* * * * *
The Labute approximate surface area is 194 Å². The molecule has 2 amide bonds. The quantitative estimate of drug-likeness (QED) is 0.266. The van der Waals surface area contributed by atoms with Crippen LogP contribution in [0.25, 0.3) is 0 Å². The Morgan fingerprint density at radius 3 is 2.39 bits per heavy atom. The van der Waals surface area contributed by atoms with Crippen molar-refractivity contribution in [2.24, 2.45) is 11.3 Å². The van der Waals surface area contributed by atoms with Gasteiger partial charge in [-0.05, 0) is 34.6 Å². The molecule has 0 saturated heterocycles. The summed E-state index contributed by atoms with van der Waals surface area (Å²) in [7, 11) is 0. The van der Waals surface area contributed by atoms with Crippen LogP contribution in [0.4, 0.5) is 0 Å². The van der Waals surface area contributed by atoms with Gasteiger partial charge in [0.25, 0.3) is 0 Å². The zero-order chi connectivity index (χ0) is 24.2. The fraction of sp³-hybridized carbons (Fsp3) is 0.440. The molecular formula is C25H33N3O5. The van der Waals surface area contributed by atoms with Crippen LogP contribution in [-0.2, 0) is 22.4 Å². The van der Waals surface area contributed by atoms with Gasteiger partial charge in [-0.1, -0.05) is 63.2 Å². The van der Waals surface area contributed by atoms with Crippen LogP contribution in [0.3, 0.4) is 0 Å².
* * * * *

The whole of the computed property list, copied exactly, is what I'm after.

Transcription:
The Labute approximate surface area is 194 Å². The molecule has 2 amide bonds. The quantitative estimate of drug-likeness (QED) is 0.266. The van der Waals surface area contributed by atoms with Crippen LogP contribution in [0.25, 0.3) is 0 Å². The Morgan fingerprint density at radius 3 is 2.39 bits per heavy atom. The van der Waals surface area contributed by atoms with Crippen molar-refractivity contribution in [2.24, 2.45) is 11.3 Å². The van der Waals surface area contributed by atoms with Gasteiger partial charge in [-0.05, 0) is 34.6 Å². The molecule has 0 saturated heterocycles. The summed E-state index contributed by atoms with van der Waals surface area (Å²) in [7, 11) is 0. The van der Waals surface area contributed by atoms with Crippen LogP contribution in [0.4, 0.5) is 0 Å². The van der Waals surface area contributed by atoms with Gasteiger partial charge in [0.25, 0.3) is 0 Å². The zero-order chi connectivity index (χ0) is 24.2. The fraction of sp³-hybridized carbons (Fsp3) is 0.440. The molecular formula is C25H33N3O5. The van der Waals surface area contributed by atoms with Crippen LogP contribution in [-0.2, 0) is 22.4 Å². The van der Waals surface area contributed by atoms with Gasteiger partial charge in [-0.1, -0.05) is 63.2 Å². The van der Waals surface area contributed by atoms with Crippen LogP contribution in [0.3, 0.4) is 0 Å².